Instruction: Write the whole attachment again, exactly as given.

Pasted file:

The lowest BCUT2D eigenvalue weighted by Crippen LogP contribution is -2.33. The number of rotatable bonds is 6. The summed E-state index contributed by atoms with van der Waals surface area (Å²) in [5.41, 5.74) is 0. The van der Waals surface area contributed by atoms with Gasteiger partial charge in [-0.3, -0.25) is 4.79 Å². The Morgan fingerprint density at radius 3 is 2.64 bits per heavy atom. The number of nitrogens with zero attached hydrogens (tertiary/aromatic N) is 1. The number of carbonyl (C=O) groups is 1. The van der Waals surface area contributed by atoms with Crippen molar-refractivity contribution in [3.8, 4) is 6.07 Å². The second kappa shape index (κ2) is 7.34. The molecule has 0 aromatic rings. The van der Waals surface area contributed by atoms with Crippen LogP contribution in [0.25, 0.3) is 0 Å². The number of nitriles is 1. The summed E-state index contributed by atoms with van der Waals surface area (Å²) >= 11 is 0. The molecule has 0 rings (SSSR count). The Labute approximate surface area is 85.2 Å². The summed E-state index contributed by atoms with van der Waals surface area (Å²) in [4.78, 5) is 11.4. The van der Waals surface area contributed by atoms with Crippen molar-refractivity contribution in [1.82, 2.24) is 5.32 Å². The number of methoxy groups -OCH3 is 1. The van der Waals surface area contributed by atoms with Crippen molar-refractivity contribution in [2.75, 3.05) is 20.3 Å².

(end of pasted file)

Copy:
The lowest BCUT2D eigenvalue weighted by Crippen LogP contribution is -2.33. The number of rotatable bonds is 6. The summed E-state index contributed by atoms with van der Waals surface area (Å²) in [5.41, 5.74) is 0. The van der Waals surface area contributed by atoms with Gasteiger partial charge in [-0.3, -0.25) is 4.79 Å². The Morgan fingerprint density at radius 3 is 2.64 bits per heavy atom. The number of nitrogens with zero attached hydrogens (tertiary/aromatic N) is 1. The number of carbonyl (C=O) groups is 1. The van der Waals surface area contributed by atoms with Crippen molar-refractivity contribution in [3.8, 4) is 6.07 Å². The second kappa shape index (κ2) is 7.34. The molecule has 0 aromatic rings. The van der Waals surface area contributed by atoms with Crippen LogP contribution in [0.25, 0.3) is 0 Å². The number of nitriles is 1. The summed E-state index contributed by atoms with van der Waals surface area (Å²) >= 11 is 0. The molecule has 0 rings (SSSR count). The Labute approximate surface area is 85.2 Å². The summed E-state index contributed by atoms with van der Waals surface area (Å²) in [4.78, 5) is 11.4. The van der Waals surface area contributed by atoms with Crippen molar-refractivity contribution in [1.82, 2.24) is 5.32 Å². The number of methoxy groups -OCH3 is 1. The van der Waals surface area contributed by atoms with Crippen molar-refractivity contribution in [2.75, 3.05) is 20.3 Å².